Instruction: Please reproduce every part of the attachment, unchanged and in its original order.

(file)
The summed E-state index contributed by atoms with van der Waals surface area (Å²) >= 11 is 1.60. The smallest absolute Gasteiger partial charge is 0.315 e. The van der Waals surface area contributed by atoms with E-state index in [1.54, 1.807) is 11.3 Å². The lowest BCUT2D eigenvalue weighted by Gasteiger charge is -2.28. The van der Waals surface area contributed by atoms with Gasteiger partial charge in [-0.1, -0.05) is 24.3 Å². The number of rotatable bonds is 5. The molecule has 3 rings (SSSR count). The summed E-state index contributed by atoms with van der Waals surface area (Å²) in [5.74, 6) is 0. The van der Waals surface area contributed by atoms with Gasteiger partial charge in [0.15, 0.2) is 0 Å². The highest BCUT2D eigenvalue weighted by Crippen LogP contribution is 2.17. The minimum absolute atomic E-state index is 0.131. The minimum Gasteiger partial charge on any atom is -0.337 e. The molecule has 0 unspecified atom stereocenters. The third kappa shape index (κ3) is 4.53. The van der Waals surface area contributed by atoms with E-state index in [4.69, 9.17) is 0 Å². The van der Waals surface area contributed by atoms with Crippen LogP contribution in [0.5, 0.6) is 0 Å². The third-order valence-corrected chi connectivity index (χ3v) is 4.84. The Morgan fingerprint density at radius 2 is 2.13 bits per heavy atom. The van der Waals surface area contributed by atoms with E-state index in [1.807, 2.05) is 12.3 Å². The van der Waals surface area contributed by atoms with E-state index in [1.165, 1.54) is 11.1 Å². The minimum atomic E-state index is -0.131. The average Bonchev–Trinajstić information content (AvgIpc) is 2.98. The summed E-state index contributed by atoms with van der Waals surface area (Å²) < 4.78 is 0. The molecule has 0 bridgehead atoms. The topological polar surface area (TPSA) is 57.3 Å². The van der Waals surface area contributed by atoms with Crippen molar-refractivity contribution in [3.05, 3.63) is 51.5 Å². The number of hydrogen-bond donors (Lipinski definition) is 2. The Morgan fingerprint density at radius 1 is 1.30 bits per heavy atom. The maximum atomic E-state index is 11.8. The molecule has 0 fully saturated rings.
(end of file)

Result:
The summed E-state index contributed by atoms with van der Waals surface area (Å²) >= 11 is 1.60. The smallest absolute Gasteiger partial charge is 0.315 e. The van der Waals surface area contributed by atoms with E-state index in [1.54, 1.807) is 11.3 Å². The lowest BCUT2D eigenvalue weighted by Gasteiger charge is -2.28. The van der Waals surface area contributed by atoms with Gasteiger partial charge in [-0.1, -0.05) is 24.3 Å². The number of rotatable bonds is 5. The molecule has 3 rings (SSSR count). The summed E-state index contributed by atoms with van der Waals surface area (Å²) in [5.74, 6) is 0. The van der Waals surface area contributed by atoms with Gasteiger partial charge in [0.15, 0.2) is 0 Å². The highest BCUT2D eigenvalue weighted by Crippen LogP contribution is 2.17. The minimum absolute atomic E-state index is 0.131. The minimum Gasteiger partial charge on any atom is -0.337 e. The molecule has 0 unspecified atom stereocenters. The third kappa shape index (κ3) is 4.53. The van der Waals surface area contributed by atoms with E-state index in [4.69, 9.17) is 0 Å². The van der Waals surface area contributed by atoms with Crippen LogP contribution in [0.5, 0.6) is 0 Å². The third-order valence-corrected chi connectivity index (χ3v) is 4.84. The Morgan fingerprint density at radius 2 is 2.13 bits per heavy atom. The van der Waals surface area contributed by atoms with E-state index in [1.807, 2.05) is 12.3 Å². The van der Waals surface area contributed by atoms with E-state index in [1.165, 1.54) is 11.1 Å². The minimum atomic E-state index is -0.131. The average Bonchev–Trinajstić information content (AvgIpc) is 2.98. The summed E-state index contributed by atoms with van der Waals surface area (Å²) < 4.78 is 0. The molecule has 0 bridgehead atoms. The topological polar surface area (TPSA) is 57.3 Å². The van der Waals surface area contributed by atoms with Crippen molar-refractivity contribution in [3.05, 3.63) is 51.5 Å². The number of hydrogen-bond donors (Lipinski definition) is 2. The Morgan fingerprint density at radius 1 is 1.30 bits per heavy atom. The maximum atomic E-state index is 11.8. The molecule has 0 fully saturated rings.